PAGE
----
Ever heard the term ‘invasional meltdown’? It’s what happens when the establishment of one invasive species makes it easier for the next invasive species to find a home.
It’s a snowball effect that results in the destruction of the indigenous ecology. The bad news is, it’s happening all over the world, including here in Britain.
Here we take a look at some of the world’s worst marine and freshwater invaders and ask what’s being done, and what we, as anglers can do to protect our environment from further harm.
Asian carp were imported into the Southeastern United States during the 1970s. Voracious filter feeders, juveniles can consume up to 140% of their body weight daily, and adults up to 40%. They were used to clear algae and other impurities from the waters of catfish farms and sewerage ponds. But over flow from storms released the fish into the Mississippi basin.
Their prodigious appetites mean they suck up vast quantities of microscopic plant and animal life. Simply put, Asian carp wipe out the native fish by eating all the food. And some species can jump too – presenting a hazard for boat users.
To prevent the spread of this menace, the US Army Corps of Engineers built an electrified barrier to stop the fish from swimming from the Mississippi via the Illinois and Des Plaines rivers into the Great Lakes.
Advice for anglers is simple and should apply wherever you are: dry and disinfect your sea, fly, coarse or carp fishing tackle, empty and disinfect bilges and drain live wells of boats before moving from one body of water to another.
Originally from the Caspian and Black Seas, Zebra Mussels first hitched a ride to the UK attached to the bottoms of trading ships. When the canals were built in the 1820s, infested water entered our rivers and the invader thrived.
Although small, a single Zebra mussel can filter a gallon of water per day, both clearing the water and increasing the level of waste deposited on the river or lake bed. The result is an alteration in the aquatic environment that can cause havoc among local native species.
For water companies, the mollusc poses a major problem, clogging inlets and entering treatment works. But now there’s a possible solution – Biobullets. Tiny pellets of potassium chloride – toxic to Zebra mussels – coated with tasty vegetable fat are introduced to the water. The filter feeder gorges on them, then dies.
As for us – it’s a case of check your kit for hangers on, clean and disinfect your gear after use, and make sure you dry it thoroughly.
King crab were the star of the hit TV series, ‘Deadliest Catch’, but they’re also an invasive species and increasingly, a problem. King crab are native to the Pacific shores of Siberia but were introduced into Arctic waters in the 1960s by the Soviets.
The plan was to boost crab fisheries in the Barents Sea. Clearly the plan worked, with the crustaceans being caught and transported alive to fetch a premium at top restaurants.
But in the 1980s the King Crab began to march South and West. Long lived, aggressive feeders, they impact heavily on native crab, fish and molluscs. King Crab now inhabit Norwegian waters and are eventually predicted to extend their range as far South as Portugal.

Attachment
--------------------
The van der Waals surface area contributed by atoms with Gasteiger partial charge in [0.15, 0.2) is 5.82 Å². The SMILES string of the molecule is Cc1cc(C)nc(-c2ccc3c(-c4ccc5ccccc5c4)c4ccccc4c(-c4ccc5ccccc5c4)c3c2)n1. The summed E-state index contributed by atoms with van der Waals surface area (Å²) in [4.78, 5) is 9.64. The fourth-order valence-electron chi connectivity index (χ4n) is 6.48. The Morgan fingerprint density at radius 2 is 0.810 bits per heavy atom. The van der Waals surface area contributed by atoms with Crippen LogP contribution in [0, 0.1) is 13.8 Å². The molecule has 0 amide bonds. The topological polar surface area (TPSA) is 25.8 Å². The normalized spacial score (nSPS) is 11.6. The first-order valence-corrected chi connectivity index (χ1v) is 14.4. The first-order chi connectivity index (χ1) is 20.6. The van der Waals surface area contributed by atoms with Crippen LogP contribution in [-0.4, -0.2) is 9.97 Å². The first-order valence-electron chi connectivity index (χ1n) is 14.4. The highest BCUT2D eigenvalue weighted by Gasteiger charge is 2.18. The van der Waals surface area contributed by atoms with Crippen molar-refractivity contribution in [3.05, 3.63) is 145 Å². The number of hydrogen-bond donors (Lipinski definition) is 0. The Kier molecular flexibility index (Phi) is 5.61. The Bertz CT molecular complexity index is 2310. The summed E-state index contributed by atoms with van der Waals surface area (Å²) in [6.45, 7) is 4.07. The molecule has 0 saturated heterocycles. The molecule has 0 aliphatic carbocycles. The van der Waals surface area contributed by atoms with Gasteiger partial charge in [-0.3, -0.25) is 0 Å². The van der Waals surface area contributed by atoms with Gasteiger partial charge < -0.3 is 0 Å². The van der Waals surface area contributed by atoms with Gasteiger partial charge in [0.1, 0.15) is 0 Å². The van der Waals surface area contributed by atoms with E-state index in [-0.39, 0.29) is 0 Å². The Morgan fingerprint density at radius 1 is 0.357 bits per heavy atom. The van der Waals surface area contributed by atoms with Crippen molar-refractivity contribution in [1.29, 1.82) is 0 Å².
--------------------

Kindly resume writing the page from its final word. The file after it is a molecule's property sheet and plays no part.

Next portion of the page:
As far as management of the migration goes, there’s little we can do apart from catch them and eat them. A tasty dish certainly, but at what cost?
Not morse code or the output of a (heavily monitored) fiber optic cable, but a species of crayfish. The American signal cray all but wipes out native species in any river, pond or lake it infiltrates.
And these are tough little critters too. At around six inches long and encased in an armour like shell, the signal cray is bad news for fish. It eats just about everything in its path: larvae, molluscs, fish eggs – even its own offspring.
In Scotland, the entire ecosystem of a number of lochs has been destroyed – and many more are threatened. And rivers from Cornwall to the Highlands are being over run.
Signal cray were brought to the UK in the 1970s for use in the catering trade, but soon escaped into rivers. The solution is to prevent their spread by careful attention to cleaning fishing gear when moving from one body of water to another – and eating the varmints whenever possible.
They measure just 3 cm but are already a huge threat to Britain’s still waters. They arrived here from the Caspian sea in the ballast water of ships, and now threaten to invade some 60% of our lakes, ponds and reservoirs.
They’re lethal because they eat like crazy, kill other shrimps and even small fish – which they’ll leave uneaten. And because they’re so small, once they establish a breeding population, they prove very difficult to remove.
Otherwise known as Devil Shrimps, the killer can live for a long time out of water – giving it ample opportunity to travel from one site to another on uncleaned equipment. This is a major threat to our aquatic ecosystems, and the long term implications of infestation are unknown.
So – all you sailors, kayakers and anglers out there – here’s what we need to do: next time you go fishing, before you go home, check your gear to make sure you’re not packing away a live killer shrimp. When you get home, give your stuff a good clean – and dry everything thoroughly before you use it again.
If you use a boat, bait boat, kayak, float tube, waders, sailboat, dinghy – whatever – empty it, dry it, clean it and disinfect it before using it in another body of water. It’s up to all of us to protect our environment for future generations.